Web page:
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Nine days in October:
Subway closes south of Bloor for resignalling

The signals on the TTC’s 1 Yonge - University - Spadina subway are aging — and not aging well.

Some of the infrastructure on the main part of the line has been in place since the subway opened in 1954.

Everyone got a reminder this week about how old the signals are, when major problems with the system occurred near Bloor Station, resulting in what the TTC’s chief executive officer, Andy Byford dubbed “a horrendous commute”.

The TTC has been working for a while to fix the problem, with a long-standing project to resignal the line. To finish, installing, commissioning and testing one part of the re-signaling project, it’s going to do something that it’s probably never done before: shut down part of the subway for nine straight days:

  • Between Bloor and St. George stations: From Saturday, October 12 until Monday, October 14 (Thanksgiving Day);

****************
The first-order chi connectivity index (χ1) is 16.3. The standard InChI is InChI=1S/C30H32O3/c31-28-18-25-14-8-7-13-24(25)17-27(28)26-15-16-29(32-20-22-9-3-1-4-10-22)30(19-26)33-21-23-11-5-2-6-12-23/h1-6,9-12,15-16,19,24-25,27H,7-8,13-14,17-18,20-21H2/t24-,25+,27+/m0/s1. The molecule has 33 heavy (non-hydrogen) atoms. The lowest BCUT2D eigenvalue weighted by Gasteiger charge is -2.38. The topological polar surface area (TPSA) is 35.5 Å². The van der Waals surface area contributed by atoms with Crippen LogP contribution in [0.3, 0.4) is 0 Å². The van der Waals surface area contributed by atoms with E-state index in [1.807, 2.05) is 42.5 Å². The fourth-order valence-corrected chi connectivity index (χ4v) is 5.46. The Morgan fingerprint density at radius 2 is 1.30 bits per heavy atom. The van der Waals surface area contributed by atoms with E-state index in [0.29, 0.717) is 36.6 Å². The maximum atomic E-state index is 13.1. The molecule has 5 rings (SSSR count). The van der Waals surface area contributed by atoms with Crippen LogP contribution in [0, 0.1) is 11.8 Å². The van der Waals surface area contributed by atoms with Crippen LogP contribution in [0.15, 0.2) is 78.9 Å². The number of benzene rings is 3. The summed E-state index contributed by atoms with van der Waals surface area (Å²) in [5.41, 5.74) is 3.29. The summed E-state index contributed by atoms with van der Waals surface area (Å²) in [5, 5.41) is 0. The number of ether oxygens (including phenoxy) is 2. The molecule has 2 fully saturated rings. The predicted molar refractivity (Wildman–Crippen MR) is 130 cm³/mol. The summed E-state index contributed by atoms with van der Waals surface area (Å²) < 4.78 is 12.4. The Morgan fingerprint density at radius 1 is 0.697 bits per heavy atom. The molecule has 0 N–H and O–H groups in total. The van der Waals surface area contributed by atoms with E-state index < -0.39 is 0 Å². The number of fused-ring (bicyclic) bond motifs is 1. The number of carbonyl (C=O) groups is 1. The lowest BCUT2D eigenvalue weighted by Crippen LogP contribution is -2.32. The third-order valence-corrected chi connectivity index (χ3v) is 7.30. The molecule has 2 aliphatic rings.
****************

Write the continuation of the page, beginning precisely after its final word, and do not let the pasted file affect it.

• Between King and Osgoode stations: from Tuesday, October 15 to Friday, October 18; and
  • Between Bloor and St. George stations: from Saturday, October 19 until Sunday, October 20.

The TTC expects to have replace the entire signal system replacement on the line, including the new extension to York University and Vaughan by 2018.

Whenever the TTC closes parts of the subway to upgrade the signals, crews typically install new cables, control panels or special track work in the tunnels. This work is labour-intensive and can’t all occur during the normal maintenance period each night when subway service ends.

The TTC is co-ordinating this October’s closure with City of Toronto staff to develop a traffic plan to reduce the impacts of the closure. The plan will use shuttle buses service for each weekend closure and as the Tuesday-to-Friday closure between King and Osgoode stations from Oct. 15-18.

The TTC will reveal details of the routings, including shuttle buses during the Waterfront Marathon, in September. The TTC will assign customer service staff to various points along the subway line to help passengers get to their destinations.